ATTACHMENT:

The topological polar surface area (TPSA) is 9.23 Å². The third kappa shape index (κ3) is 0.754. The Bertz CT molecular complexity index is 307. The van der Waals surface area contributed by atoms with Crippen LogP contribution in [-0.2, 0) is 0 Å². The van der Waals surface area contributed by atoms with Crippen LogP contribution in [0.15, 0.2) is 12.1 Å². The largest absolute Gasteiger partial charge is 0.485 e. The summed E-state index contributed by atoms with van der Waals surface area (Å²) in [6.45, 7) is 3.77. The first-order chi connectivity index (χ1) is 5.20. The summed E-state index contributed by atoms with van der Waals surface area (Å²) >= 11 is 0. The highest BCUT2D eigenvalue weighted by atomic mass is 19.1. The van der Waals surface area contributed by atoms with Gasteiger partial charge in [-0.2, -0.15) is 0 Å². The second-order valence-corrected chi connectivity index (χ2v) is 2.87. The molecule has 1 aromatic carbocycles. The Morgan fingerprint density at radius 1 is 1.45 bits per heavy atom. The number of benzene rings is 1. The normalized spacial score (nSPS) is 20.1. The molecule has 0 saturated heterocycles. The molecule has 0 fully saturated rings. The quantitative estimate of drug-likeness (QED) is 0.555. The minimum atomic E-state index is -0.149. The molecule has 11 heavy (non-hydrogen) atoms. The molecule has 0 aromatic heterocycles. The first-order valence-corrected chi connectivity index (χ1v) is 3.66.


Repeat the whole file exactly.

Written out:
The topological polar surface area (TPSA) is 9.23 Å². The third kappa shape index (κ3) is 0.754. The Bertz CT molecular complexity index is 307. The van der Waals surface area contributed by atoms with Crippen LogP contribution in [-0.2, 0) is 0 Å². The van der Waals surface area contributed by atoms with Crippen LogP contribution in [0.15, 0.2) is 12.1 Å². The largest absolute Gasteiger partial charge is 0.485 e. The summed E-state index contributed by atoms with van der Waals surface area (Å²) in [6.45, 7) is 3.77. The first-order chi connectivity index (χ1) is 5.20. The summed E-state index contributed by atoms with van der Waals surface area (Å²) >= 11 is 0. The highest BCUT2D eigenvalue weighted by atomic mass is 19.1. The van der Waals surface area contributed by atoms with Gasteiger partial charge in [-0.2, -0.15) is 0 Å². The second-order valence-corrected chi connectivity index (χ2v) is 2.87. The molecule has 1 aromatic carbocycles. The Morgan fingerprint density at radius 1 is 1.45 bits per heavy atom. The number of benzene rings is 1. The normalized spacial score (nSPS) is 20.1. The molecule has 0 saturated heterocycles. The molecule has 0 fully saturated rings. The quantitative estimate of drug-likeness (QED) is 0.555. The minimum atomic E-state index is -0.149. The molecule has 11 heavy (non-hydrogen) atoms. The molecule has 0 aromatic heterocycles. The first-order valence-corrected chi connectivity index (χ1v) is 3.66.